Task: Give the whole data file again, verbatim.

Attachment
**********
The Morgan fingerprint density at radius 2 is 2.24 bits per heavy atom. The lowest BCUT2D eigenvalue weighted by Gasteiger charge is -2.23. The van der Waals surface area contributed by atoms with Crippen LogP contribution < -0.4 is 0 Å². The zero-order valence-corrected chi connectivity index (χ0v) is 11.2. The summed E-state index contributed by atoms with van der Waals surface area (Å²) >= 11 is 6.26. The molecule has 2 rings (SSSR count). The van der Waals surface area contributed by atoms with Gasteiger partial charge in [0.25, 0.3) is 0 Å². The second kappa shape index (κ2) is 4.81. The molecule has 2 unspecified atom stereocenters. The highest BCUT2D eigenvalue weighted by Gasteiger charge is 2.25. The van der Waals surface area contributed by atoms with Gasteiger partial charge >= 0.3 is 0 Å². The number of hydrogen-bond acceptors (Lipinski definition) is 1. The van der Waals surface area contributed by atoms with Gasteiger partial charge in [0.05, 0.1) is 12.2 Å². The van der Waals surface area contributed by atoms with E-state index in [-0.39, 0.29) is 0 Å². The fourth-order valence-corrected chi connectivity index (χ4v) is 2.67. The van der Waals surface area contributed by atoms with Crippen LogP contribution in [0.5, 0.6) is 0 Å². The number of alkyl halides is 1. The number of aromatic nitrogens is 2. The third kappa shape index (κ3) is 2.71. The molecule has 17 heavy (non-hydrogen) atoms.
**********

The Morgan fingerprint density at radius 2 is 2.24 bits per heavy atom. The lowest BCUT2D eigenvalue weighted by Gasteiger charge is -2.23. The van der Waals surface area contributed by atoms with Crippen LogP contribution < -0.4 is 0 Å². The zero-order valence-corrected chi connectivity index (χ0v) is 11.2. The summed E-state index contributed by atoms with van der Waals surface area (Å²) >= 11 is 6.26. The molecule has 2 rings (SSSR count). The van der Waals surface area contributed by atoms with Gasteiger partial charge in [0.25, 0.3) is 0 Å². The second kappa shape index (κ2) is 4.81. The molecule has 2 unspecified atom stereocenters. The highest BCUT2D eigenvalue weighted by Gasteiger charge is 2.25. The van der Waals surface area contributed by atoms with Gasteiger partial charge >= 0.3 is 0 Å². The number of hydrogen-bond acceptors (Lipinski definition) is 1. The van der Waals surface area contributed by atoms with Gasteiger partial charge in [0.05, 0.1) is 12.2 Å². The van der Waals surface area contributed by atoms with E-state index in [-0.39, 0.29) is 0 Å². The fourth-order valence-corrected chi connectivity index (χ4v) is 2.67. The van der Waals surface area contributed by atoms with Crippen LogP contribution in [0.5, 0.6) is 0 Å². The number of alkyl halides is 1. The number of aromatic nitrogens is 2. The third kappa shape index (κ3) is 2.71. The molecule has 17 heavy (non-hydrogen) atoms.